February 13, 2006 | David F. Coppedge

Life Didn’t Start on Hot Clay

Strike off one more proposal for the origin of life.  “Darwin’s warm pond theory tested,” announced the BBC News, but it was found wanting.
    Origin of life researchers have long recognized the serious problem of concentrating organic molecules in a primordial soup such that they could interact and grow.  A popular ingredient in the mix in recent years has been clay.  Some suggested that organic molecules could adhere to the surfaces of clay minerals and thereby get close enough to join hands.  Rather than occurring in the open ocean, they suggested this process might occur in hot springs or at deep sea vents.
    David Deamer (UC Santa Cruz) has revealed a difficulty with this proposal;  “in our experiments,” he said, “the organic compounds became so strongly held to the clay particles that they could not undergo any further chemical reactions.”   That appears to bring the clay scenario to a dead end.  “The results are surprising and in some ways disappointing.  It seems that hot acidic waters containing clay do not provide the right conditions for chemicals to assemble themselves into ‘pioneer organisms.’”  Deamer is not ruling out the “warm little pond” scenario completely, but his findings dash cold water on hot springs or hydrothermal vents.
    The results, not yet published, were presented at an international meeting at the Royal Society to discuss the latest ideas on the origin of life.  About 200 were in attendance.  Organizer Ian Smith (U of Cambridge) explained the reason for the conference: “Understanding how life emerged on Earth within 1,000 million years of its formation is both a fascinating scientific problem and an essential step in predicting the presence of life elsewhere in the Universe.”  Nevertheless, the BBC stated, “While our understanding of the world is rapidly increasing, the answer to how life began on Earth remains elusive.”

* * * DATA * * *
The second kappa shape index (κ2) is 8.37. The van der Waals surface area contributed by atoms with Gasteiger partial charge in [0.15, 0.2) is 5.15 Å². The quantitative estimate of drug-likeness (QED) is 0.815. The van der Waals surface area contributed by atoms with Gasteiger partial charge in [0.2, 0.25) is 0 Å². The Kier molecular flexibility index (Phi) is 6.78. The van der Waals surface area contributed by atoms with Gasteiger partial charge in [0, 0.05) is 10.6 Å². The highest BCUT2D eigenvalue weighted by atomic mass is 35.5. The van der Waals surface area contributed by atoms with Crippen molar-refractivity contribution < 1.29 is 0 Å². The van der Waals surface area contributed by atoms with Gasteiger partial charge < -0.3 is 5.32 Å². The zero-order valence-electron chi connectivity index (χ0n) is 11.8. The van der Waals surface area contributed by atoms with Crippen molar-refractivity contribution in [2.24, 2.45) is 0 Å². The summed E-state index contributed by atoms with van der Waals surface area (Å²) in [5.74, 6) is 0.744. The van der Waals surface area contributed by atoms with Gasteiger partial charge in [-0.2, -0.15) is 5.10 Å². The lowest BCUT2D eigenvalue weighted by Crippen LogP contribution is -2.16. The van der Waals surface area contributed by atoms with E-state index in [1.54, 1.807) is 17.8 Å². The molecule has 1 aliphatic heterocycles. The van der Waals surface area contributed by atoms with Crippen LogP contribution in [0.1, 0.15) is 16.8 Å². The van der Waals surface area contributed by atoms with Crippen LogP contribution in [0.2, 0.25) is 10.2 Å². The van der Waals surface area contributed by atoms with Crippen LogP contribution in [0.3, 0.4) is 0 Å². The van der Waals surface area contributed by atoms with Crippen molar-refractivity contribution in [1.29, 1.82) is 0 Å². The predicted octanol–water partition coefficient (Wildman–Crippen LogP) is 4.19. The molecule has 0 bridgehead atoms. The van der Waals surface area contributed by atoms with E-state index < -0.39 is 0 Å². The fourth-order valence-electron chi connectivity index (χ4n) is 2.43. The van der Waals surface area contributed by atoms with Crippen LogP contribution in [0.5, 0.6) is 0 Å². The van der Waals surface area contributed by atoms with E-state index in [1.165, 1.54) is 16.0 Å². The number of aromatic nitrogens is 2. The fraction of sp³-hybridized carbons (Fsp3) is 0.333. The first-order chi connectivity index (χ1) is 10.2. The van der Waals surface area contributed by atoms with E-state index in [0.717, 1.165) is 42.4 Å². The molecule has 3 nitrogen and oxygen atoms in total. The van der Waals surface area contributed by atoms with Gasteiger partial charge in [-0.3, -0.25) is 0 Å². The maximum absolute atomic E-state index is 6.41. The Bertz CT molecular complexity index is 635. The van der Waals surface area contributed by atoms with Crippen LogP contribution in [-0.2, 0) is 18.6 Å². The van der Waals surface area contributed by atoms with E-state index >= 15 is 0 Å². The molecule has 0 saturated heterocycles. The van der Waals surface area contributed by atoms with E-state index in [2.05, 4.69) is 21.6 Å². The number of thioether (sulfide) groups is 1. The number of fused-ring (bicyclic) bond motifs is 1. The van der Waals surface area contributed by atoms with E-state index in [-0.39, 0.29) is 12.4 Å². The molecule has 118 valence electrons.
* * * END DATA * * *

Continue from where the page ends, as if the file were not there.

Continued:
Robert Hazen (George Mason U) made a big deal of clay in his recent lecture series for The Teaching Company on the origins of life.  He described clays as almost magical surfaces for concentrating organic molecules so that they could polymerize and grow into more suitable building blocks for life.  The options are diminishing.  Shall we pull that part of the lecture out in the second edition?  How about including some discussion of intelligent design, a cause sufficient to explain the observations?
    Maybe OOL (origin-of-life) people like warm little pond stories because they sound like a spa.  OK, the doctor’s prescription: take two ID pills after a hot bath.  The patient returns.  “Have you taken the ID pills that I prescribed?” the doctor asks.  “Not yet,” the OOL fool replies; “I’m still trying to swallow the rest of the hot bath.”
    It’s a free country; just don’t expect the rest of us to swallow it, either.  ID pills work wonders.  They have all the left-handed amino acids, ribose, calcium, iron and every other essential nutrient, all in the right proportions.  What’s more, they are chewable and easy to digest.  Try one with that next Charlie-horse stomach ache you get at school from vitamin D (design) deficiency.  (Geophagy can be dangerous and is not recommended).

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